This book deals with questions of democracy and governance relating to new technologies. The deployment and application of new technologies is often accompanied with uncertainty as to their long-term (un)intended impacts. New technologies also raise questions about the limits of the law as the line between harmful and beneficial effects is often difficult to draw.
The volume explores overarching concepts on how to regulate new technologies and their implications in a diverse and constantly changing society, as well as the way in which regulation can address differing, and sometimes conflicting, societal objectives, such as public health and the protection of privacy.
Contributions focus on a broad range of issues such as Citizen Science, Smart Cities, big data, and health care, but also on the role of market regulation for new technologies. The book will serve as a useful research tool for scholars and practitioners interested in the latest developments in the field of technology regulation.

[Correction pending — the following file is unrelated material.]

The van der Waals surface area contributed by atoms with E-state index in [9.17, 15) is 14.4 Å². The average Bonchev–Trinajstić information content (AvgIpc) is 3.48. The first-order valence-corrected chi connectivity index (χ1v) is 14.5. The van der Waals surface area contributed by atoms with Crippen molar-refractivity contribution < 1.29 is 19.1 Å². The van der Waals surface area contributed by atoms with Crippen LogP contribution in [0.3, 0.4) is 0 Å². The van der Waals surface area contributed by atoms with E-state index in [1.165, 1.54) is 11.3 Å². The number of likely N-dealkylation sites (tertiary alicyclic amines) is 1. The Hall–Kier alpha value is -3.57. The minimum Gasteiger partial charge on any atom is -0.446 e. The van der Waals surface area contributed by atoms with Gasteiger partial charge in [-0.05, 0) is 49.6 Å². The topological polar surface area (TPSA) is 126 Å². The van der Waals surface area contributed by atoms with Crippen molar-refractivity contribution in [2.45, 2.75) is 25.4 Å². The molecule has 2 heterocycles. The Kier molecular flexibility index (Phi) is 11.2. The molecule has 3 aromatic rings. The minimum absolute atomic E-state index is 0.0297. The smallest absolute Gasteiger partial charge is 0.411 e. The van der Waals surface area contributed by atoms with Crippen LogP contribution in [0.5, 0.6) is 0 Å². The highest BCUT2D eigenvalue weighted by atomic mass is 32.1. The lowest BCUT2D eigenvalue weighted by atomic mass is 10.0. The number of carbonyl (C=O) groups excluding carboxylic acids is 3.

Leonie Reins is Assistant Professor at the Tilburg Institute for Law, Technology, and Society (TILT) in The Netherlands.
Specific to this book:
- Covers a wide range of issues (democracy and governance, market regulation of new technologies and data protection concerns)
- Provides in-depth case studies covering several jurisdictions, namely EU and international law
- Adopts a cross-cutting approach towards technology regulation by identifying the common issues arising in the regulation of different, yet equally disruptive, new technologies
This is Volume 32 in the Information Technology and Law (IT&Law) Series